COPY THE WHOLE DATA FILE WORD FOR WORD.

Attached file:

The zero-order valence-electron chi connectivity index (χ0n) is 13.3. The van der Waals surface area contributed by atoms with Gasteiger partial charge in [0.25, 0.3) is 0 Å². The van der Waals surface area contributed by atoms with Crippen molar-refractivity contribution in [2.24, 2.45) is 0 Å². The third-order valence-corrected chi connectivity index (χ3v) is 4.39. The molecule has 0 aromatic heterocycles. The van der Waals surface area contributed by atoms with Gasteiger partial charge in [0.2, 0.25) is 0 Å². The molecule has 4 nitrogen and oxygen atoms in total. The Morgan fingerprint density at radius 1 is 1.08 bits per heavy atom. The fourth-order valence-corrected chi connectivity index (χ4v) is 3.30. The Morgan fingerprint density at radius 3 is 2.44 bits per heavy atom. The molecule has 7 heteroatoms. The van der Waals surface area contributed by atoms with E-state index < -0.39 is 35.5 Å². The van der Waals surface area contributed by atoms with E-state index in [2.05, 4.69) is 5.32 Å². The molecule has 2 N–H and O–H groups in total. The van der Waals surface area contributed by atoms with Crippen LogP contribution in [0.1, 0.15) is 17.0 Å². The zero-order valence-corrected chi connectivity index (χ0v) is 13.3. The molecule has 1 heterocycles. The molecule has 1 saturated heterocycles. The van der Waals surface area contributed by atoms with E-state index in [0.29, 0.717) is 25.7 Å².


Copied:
The zero-order valence-electron chi connectivity index (χ0n) is 13.3. The van der Waals surface area contributed by atoms with Gasteiger partial charge in [0.25, 0.3) is 0 Å². The van der Waals surface area contributed by atoms with Crippen molar-refractivity contribution in [2.24, 2.45) is 0 Å². The third-order valence-corrected chi connectivity index (χ3v) is 4.39. The molecule has 0 aromatic heterocycles. The van der Waals surface area contributed by atoms with Gasteiger partial charge in [0.2, 0.25) is 0 Å². The molecule has 4 nitrogen and oxygen atoms in total. The Morgan fingerprint density at radius 1 is 1.08 bits per heavy atom. The fourth-order valence-corrected chi connectivity index (χ4v) is 3.30. The Morgan fingerprint density at radius 3 is 2.44 bits per heavy atom. The molecule has 7 heteroatoms. The van der Waals surface area contributed by atoms with E-state index < -0.39 is 35.5 Å². The van der Waals surface area contributed by atoms with E-state index in [2.05, 4.69) is 5.32 Å². The molecule has 2 N–H and O–H groups in total. The van der Waals surface area contributed by atoms with Crippen LogP contribution in [0.1, 0.15) is 17.0 Å². The zero-order valence-corrected chi connectivity index (χ0v) is 13.3. The molecule has 1 heterocycles. The molecule has 1 saturated heterocycles. The van der Waals surface area contributed by atoms with E-state index in [0.29, 0.717) is 25.7 Å².